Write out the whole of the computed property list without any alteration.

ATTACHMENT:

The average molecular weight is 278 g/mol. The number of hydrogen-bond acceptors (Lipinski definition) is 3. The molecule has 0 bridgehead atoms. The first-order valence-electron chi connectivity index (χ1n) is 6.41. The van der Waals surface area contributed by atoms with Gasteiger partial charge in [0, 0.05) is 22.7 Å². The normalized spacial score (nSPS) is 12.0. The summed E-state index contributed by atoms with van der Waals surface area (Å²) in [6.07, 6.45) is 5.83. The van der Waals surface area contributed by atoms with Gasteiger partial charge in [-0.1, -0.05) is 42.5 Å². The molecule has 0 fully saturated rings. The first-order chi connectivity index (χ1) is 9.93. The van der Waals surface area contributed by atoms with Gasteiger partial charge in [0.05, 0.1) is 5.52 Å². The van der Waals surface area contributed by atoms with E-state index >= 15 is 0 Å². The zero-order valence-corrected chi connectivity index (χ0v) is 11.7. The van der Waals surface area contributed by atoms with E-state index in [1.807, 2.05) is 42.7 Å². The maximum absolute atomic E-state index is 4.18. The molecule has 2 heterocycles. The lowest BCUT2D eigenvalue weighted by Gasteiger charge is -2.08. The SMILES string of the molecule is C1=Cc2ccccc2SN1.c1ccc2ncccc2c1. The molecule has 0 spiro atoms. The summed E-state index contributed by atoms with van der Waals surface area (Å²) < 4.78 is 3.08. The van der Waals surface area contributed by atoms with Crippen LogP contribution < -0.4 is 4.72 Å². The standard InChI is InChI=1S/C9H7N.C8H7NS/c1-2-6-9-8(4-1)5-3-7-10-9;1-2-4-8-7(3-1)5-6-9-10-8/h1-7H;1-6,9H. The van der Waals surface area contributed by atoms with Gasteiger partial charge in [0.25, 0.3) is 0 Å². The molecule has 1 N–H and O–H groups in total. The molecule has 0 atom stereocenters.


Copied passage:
The average molecular weight is 278 g/mol. The number of hydrogen-bond acceptors (Lipinski definition) is 3. The molecule has 0 bridgehead atoms. The first-order valence-electron chi connectivity index (χ1n) is 6.41. The van der Waals surface area contributed by atoms with Gasteiger partial charge in [0, 0.05) is 22.7 Å². The normalized spacial score (nSPS) is 12.0. The summed E-state index contributed by atoms with van der Waals surface area (Å²) in [6.07, 6.45) is 5.83. The van der Waals surface area contributed by atoms with Gasteiger partial charge in [-0.1, -0.05) is 42.5 Å². The molecule has 0 fully saturated rings. The first-order chi connectivity index (χ1) is 9.93. The van der Waals surface area contributed by atoms with Gasteiger partial charge in [0.05, 0.1) is 5.52 Å². The van der Waals surface area contributed by atoms with E-state index >= 15 is 0 Å². The zero-order valence-corrected chi connectivity index (χ0v) is 11.7. The van der Waals surface area contributed by atoms with E-state index in [1.807, 2.05) is 42.7 Å². The maximum absolute atomic E-state index is 4.18. The molecule has 2 heterocycles. The lowest BCUT2D eigenvalue weighted by Gasteiger charge is -2.08. The SMILES string of the molecule is C1=Cc2ccccc2SN1.c1ccc2ncccc2c1. The molecule has 0 spiro atoms. The summed E-state index contributed by atoms with van der Waals surface area (Å²) < 4.78 is 3.08. The van der Waals surface area contributed by atoms with Crippen LogP contribution < -0.4 is 4.72 Å². The standard InChI is InChI=1S/C9H7N.C8H7NS/c1-2-6-9-8(4-1)5-3-7-10-9;1-2-4-8-7(3-1)5-6-9-10-8/h1-7H;1-6,9H. The van der Waals surface area contributed by atoms with Gasteiger partial charge in [0.25, 0.3) is 0 Å². The molecule has 1 N–H and O–H groups in total. The molecule has 0 atom stereocenters.